I am so sorry you are going through this. I know all too well what it's like to have a cavalier that loves fabric. This thread has brought back memories because I had a cavalier that was not as fortunate. I am telling you this to keep it in mind and not to upset you. My girl Ella was at my parent's beach house one weekend and long story short she had an obstruction. It took some time to find out what it was because it did not show up on an x-ray. I re-read the thread today to remember but they had to do surgery and found a string wrapped around her intestines. Don't know where the string came from. They had to remove 70% of her intestine. I put her to sleep because of several reasons including she had very severe SM but it would have been hard for a healthy dog. Ella was 5 years old and never grew out of the fabric eating. Unfortunately, we had been to the vet before because of an obstruction.
I found some articles and don't know how good they are but wanted to share. I know you are watching and doing everything you can but obstructions can get serious and you may want to know warning signs if you have a habitual chewer of fabric. I would talk to your vet and see if he/she has any ideas mainly.
Please know that I have been thinking of you.
So glad he is OK. You are doing all the right things. :D The class in July will be a lot of fun for you both! The instructor can I am sure give you some helpful tips too. :)
Thanks Anne for sharing your personal story. I know how hard the memories are, but personal stories really do help people and bring a lot of insight. Sometimes when we have sad stories or experiences I think it helps to know that they can at least help others. :flwr:
Good to hear he's okay. They do like to panic us but getting into things they shouldn't :)
My worst was Leo getting up on a table and eating the top inch or so off a large brack (Irish bread with lots and lots of... raisins :yikes). I normally never leave anything like that in reach of the dogs but my neighbour 'pays' me for walking his dog in things like bracks (which I give way; I cannot eat all the stuff he gives me!) and I had it on the table to take to someone.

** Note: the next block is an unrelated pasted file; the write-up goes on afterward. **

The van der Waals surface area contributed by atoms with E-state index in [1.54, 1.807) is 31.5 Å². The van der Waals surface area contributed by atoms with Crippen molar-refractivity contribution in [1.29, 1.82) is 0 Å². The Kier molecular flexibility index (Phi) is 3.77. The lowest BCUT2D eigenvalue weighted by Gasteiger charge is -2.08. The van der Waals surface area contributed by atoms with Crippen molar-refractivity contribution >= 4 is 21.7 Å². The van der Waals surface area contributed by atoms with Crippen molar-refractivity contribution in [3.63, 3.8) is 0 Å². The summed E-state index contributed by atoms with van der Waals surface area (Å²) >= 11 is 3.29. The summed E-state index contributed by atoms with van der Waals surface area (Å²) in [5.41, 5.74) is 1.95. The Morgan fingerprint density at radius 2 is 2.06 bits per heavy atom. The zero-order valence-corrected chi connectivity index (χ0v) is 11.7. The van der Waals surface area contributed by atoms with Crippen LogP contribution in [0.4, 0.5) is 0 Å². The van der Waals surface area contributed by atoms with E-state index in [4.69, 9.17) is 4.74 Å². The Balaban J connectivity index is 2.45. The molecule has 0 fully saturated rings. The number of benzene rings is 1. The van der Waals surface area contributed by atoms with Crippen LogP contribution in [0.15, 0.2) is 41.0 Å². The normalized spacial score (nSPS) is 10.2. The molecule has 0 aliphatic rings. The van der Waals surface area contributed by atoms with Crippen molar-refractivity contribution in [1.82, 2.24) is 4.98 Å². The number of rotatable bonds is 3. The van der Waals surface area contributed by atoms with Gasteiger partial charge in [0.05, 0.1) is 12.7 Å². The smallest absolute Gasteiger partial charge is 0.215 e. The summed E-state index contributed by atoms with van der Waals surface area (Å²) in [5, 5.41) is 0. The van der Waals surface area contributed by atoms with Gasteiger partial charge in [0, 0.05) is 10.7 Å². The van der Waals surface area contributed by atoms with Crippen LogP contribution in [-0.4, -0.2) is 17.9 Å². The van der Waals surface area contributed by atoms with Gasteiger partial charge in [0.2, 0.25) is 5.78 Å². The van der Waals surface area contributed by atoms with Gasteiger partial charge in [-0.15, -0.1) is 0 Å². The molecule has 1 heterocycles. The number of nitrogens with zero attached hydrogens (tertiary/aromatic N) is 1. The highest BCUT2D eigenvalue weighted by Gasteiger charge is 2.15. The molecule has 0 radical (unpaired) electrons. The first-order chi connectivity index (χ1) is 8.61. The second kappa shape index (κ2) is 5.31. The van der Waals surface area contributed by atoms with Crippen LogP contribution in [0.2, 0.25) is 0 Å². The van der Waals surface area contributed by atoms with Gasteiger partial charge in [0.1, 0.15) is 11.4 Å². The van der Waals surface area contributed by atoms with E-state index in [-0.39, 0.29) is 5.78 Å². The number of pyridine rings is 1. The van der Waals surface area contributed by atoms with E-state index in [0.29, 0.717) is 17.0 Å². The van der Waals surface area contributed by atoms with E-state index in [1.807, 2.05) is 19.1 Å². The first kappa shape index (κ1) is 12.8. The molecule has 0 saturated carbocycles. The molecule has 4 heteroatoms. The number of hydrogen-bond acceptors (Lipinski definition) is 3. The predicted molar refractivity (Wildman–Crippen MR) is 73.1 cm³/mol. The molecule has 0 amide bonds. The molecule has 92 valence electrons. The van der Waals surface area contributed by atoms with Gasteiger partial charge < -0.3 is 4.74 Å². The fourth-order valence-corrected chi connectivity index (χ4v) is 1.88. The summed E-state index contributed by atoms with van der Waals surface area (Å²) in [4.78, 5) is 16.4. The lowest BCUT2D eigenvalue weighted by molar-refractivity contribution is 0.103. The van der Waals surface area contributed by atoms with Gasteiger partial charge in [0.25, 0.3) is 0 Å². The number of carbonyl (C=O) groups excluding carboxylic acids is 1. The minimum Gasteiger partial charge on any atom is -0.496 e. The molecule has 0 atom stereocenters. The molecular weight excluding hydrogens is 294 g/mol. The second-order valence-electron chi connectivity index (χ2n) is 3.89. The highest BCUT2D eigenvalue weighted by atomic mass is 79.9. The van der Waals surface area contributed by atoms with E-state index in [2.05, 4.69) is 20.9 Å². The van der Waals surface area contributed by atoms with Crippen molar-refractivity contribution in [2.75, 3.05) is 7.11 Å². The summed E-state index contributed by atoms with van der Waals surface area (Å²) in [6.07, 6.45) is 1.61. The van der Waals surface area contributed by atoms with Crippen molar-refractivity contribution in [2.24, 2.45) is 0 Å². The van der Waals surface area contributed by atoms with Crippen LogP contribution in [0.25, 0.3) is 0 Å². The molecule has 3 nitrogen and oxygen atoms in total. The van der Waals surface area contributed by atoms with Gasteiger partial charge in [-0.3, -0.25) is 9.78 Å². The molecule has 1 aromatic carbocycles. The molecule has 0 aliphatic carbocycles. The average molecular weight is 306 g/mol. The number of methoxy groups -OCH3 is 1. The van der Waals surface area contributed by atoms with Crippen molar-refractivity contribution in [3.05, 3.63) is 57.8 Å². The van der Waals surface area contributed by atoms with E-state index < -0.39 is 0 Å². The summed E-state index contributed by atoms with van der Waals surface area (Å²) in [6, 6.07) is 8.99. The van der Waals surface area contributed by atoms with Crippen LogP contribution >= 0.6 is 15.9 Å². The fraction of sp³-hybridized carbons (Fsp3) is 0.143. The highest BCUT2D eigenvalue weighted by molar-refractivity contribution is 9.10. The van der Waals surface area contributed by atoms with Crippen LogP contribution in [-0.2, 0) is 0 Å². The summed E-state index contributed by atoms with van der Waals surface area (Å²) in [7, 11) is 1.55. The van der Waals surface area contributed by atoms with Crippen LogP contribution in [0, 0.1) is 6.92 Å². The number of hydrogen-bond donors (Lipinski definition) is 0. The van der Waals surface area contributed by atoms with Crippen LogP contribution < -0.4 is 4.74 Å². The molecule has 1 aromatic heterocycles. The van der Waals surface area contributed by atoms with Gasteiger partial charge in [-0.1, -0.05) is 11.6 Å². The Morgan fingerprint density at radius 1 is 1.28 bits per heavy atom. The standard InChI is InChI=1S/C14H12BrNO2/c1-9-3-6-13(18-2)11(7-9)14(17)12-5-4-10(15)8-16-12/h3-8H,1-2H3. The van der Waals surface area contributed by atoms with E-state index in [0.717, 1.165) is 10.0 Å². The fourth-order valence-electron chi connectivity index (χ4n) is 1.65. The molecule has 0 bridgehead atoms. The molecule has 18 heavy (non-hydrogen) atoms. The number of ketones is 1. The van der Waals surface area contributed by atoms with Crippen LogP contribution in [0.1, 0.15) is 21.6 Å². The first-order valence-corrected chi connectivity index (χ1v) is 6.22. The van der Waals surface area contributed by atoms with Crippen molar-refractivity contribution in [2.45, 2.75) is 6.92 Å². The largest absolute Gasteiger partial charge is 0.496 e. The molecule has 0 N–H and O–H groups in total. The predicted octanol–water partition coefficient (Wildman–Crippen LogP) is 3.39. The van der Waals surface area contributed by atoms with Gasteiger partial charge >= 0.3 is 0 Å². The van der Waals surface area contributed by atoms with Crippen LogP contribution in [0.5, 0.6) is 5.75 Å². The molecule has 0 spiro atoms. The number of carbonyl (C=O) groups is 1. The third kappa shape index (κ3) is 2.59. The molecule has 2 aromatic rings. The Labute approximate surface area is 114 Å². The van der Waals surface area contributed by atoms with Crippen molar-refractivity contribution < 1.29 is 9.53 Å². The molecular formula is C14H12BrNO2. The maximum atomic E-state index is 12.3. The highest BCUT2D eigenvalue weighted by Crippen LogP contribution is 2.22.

Next thing I find Leo on the table, stuffed full of brack. I had to rush him to my vets, who stayed open for him to arrive on a Sunday, and then he had to have an injection to make him bring it all back up as I just was not going to take the risk of all those raisins. It took him ages to have it come up -- had to sit with him in an exam room and my vet kept popping in to see if anything was happening. Leo just sat there! Funny in retrospect but scary at the time. In the end I was so glad I took him in as there were lots and lots of raisins when eventually the bread made a reappearance. :rolleyes: I wasn't certain how many he might have eaten at the time but when I saw how many he had hoovered up, I was relieved I'd gone to the vet.
A friend ended up with four dogs in the emergency vets at Christmas when a visiting dog she was minding figured out how to open the door from the kitchen and the dogs got into Christmas chocolate including a huge bar of dark Cadbury's. :yikes She was very lucky -- the one who had eaten the most was in for several days and his heart rate was up at a phenomenal level for a while but he and the others survived.
Even the most careful supervision can sometimes not be enough to prevent a scary incident.
When I was a kid my parents had a small dog actually figure out a way to the top of the fridge to eat our Halloween candy!!! We still talk about it us kids were mad stupid dog. My Mother spend the night with him at the ER vet's, thankfully the dog lived mostly so us kids could tell him we were mad about losing our candy. After that my parents starting crating the dog/dogs when we weren't home. And us kids turned the crates into playhouses a lot we always wondered why the dogs won't stay out...